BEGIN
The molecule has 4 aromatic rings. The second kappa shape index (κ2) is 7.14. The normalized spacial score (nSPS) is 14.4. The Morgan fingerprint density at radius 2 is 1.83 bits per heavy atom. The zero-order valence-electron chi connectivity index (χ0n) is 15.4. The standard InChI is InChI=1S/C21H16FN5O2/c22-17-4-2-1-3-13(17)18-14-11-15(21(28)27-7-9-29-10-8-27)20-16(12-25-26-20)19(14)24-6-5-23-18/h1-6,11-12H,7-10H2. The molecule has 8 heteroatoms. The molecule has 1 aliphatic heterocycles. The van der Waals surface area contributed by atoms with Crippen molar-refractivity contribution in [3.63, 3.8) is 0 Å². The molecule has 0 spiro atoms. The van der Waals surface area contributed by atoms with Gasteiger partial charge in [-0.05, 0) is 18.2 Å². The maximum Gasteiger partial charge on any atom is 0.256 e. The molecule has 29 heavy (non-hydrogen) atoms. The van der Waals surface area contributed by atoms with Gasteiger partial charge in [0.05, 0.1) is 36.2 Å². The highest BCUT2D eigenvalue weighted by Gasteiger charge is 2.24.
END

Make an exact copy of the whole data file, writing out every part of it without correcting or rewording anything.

The molecule has 4 aromatic rings. The second kappa shape index (κ2) is 7.14. The normalized spacial score (nSPS) is 14.4. The Morgan fingerprint density at radius 2 is 1.83 bits per heavy atom. The zero-order valence-electron chi connectivity index (χ0n) is 15.4. The standard InChI is InChI=1S/C21H16FN5O2/c22-17-4-2-1-3-13(17)18-14-11-15(21(28)27-7-9-29-10-8-27)20-16(12-25-26-20)19(14)24-6-5-23-18/h1-6,11-12H,7-10H2. The molecule has 8 heteroatoms. The molecule has 1 aliphatic heterocycles. The van der Waals surface area contributed by atoms with Crippen molar-refractivity contribution in [3.63, 3.8) is 0 Å². The molecule has 0 spiro atoms. The van der Waals surface area contributed by atoms with Gasteiger partial charge in [-0.05, 0) is 18.2 Å². The maximum Gasteiger partial charge on any atom is 0.256 e. The molecule has 29 heavy (non-hydrogen) atoms. The van der Waals surface area contributed by atoms with Gasteiger partial charge in [0.05, 0.1) is 36.2 Å². The highest BCUT2D eigenvalue weighted by Gasteiger charge is 2.24.